Job Stress Puts on Pounds

March 30, 2007 ( - Your job may be running you ragged - but it could also be making you fat.

The more job strain men and women reported, the more likely they were to become obese, Dr. Eric J. Brunner of the Royal Free and University College London Medical School and colleagues found, according to Reuters Health.

Worse – for those of you worried about that bulging spare tire – those high levels of stress were tied to a higher level of “central obesity” – defined as a waist circumference greater than 40 inches for men or 35 inches for women.

Stress Points

Worse – the number of stress points that had an impact seemed rather modest, particularly in view of the study’s duration. Men and women who reported job strain on at least three occasions were 73% more likely to become obese than those who never said they were stressed on the job, and they were also 61% more likely to develop the aforementioned central obesity.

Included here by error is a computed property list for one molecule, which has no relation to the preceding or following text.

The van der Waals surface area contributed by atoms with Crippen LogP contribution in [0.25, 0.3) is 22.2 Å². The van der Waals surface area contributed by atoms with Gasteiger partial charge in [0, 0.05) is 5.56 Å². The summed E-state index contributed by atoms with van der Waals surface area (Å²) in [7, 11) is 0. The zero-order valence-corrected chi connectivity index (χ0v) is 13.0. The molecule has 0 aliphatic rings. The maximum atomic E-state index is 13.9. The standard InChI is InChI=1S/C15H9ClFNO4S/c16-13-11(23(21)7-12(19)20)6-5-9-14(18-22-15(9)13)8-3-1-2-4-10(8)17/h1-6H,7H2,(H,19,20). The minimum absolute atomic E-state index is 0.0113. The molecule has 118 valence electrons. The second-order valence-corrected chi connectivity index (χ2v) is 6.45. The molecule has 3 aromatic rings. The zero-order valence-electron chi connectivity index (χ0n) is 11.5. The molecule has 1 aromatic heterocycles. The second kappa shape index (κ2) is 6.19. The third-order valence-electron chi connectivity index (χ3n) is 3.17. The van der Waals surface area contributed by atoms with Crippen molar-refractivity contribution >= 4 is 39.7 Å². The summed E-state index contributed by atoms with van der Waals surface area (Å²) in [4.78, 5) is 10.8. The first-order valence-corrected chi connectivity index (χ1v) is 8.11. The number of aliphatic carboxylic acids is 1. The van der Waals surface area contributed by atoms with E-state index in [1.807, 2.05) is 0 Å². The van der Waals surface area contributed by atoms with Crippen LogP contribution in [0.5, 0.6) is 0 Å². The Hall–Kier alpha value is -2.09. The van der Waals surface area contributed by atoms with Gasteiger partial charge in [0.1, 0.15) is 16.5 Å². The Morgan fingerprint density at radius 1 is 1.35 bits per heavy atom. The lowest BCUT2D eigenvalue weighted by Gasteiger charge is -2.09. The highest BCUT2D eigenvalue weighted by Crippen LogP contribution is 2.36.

Those who reported job strain on one occasion were at 17% increased risk of obesity and central obesity, while those who reported stress on two occasions were at 24% increased risk of obesity and 41% increased risk of central obesity. Aside from the impact on personal appearance, chronic stress has been linked to heart disease and the metabolic syndrome, a series of symptoms including excess belly fat that increases the risk of diabetes and cardiovascular disease, according to Brunner.

The researchers followed 6,895 men and 3,413 women for 19 years. All were 35 to 55 years old at the study’s outset. Participants reported levels of job strain, defined as having heavy demands, little decision-making power, and little social support, at several points during the study.

Adjusting for factors that could be related to both job strain and obesity, such as socioeconomic status and cigarette smoking, reduced the relationship by only a small amount.

The findings provide “firm evidence that high psychological workload, together with lack of social support at work, acts as a causal factor for obesity,” Brunner and his colleagues conclude in the April issue of the American Journal of Epidemiology.